The behavior of proper nouns is illustrated in the first two columns of the table above. Most proper nouns behave like Fred in column 1. They do not allow a plural form (*Evelyns, *Cairos, etc.) and do not appear with determiners (*a Baltimore, *some Evelyn, etc.). Some proper nouns do appear in a plural form and with a determiner: the Netherlands in column 2, for example. But these proper nouns still behave differently from common nouns. There is no contrast in number; the Netherlands cannot be made singular (*the Netherland), and the determiner cannot be varied the way it can with ordinary common nouns:
(1) *I went to Netherlands.
(2) *I only had time to visit a Netherland.
There are also singular proper nouns that take an article, such as the Kremlin. Here too, there is no plural counterpart (*the Kremlins) and the article cannot be varied.
Expressions like Princeton University or the United States of America are frequently called proper nouns as well, but this a somewhat misleading simplification. Remember that noun is a category label for an individual word. Strictly, the proper nouns here are Princeton and America. University and states are common nouns, and united is an adjective. The complete expressions are proper names. A proper name contains a proper noun, and may contain other elements. If there is only a proper noun in the NP, it is still a proper name.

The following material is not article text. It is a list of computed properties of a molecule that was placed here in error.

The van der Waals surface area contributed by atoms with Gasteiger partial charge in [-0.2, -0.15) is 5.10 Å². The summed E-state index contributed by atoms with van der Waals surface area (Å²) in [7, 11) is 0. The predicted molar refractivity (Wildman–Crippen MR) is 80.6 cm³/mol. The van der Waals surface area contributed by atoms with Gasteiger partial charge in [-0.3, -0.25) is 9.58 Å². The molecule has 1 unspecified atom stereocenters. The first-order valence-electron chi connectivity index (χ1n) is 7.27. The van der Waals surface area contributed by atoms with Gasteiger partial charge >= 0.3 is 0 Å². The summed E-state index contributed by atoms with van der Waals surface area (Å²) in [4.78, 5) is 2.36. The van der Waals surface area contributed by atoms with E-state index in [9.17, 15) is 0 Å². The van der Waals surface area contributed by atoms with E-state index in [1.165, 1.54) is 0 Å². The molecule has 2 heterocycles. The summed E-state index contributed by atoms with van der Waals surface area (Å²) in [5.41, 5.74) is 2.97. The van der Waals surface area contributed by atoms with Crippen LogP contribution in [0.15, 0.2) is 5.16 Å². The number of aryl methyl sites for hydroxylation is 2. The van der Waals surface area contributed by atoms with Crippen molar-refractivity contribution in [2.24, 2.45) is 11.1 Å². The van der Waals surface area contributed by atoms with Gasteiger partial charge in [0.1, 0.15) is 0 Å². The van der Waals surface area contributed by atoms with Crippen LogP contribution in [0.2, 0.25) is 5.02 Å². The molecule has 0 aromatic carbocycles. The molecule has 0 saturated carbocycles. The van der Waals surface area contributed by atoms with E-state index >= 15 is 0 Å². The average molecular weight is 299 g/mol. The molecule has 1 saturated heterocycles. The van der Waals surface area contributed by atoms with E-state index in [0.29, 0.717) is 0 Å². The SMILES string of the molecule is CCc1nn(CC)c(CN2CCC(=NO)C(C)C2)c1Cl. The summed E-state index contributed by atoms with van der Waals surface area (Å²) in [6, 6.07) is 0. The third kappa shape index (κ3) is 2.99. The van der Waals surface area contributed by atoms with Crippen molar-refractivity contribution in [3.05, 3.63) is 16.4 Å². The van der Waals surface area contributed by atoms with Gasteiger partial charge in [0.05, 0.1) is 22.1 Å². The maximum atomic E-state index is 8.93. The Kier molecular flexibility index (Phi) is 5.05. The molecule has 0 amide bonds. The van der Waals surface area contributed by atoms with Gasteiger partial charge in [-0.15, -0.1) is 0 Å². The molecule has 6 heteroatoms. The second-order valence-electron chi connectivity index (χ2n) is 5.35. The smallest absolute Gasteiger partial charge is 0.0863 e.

In some situations, a proper noun can be converted to a common noun and can be plural or take a determiner:
Here, a proper name has been made to stand for a whole class, and hence behaves like other common nouns.
Proper names have a few structural peculiarities. We won't go into them in detail in this course, but we will discuss the patterns that may cause problems for your analysis when we review NP structure at the end of the chapter.
 The proper noun does not need to be the head of the proper name. For example, in the United States of America, the head is states.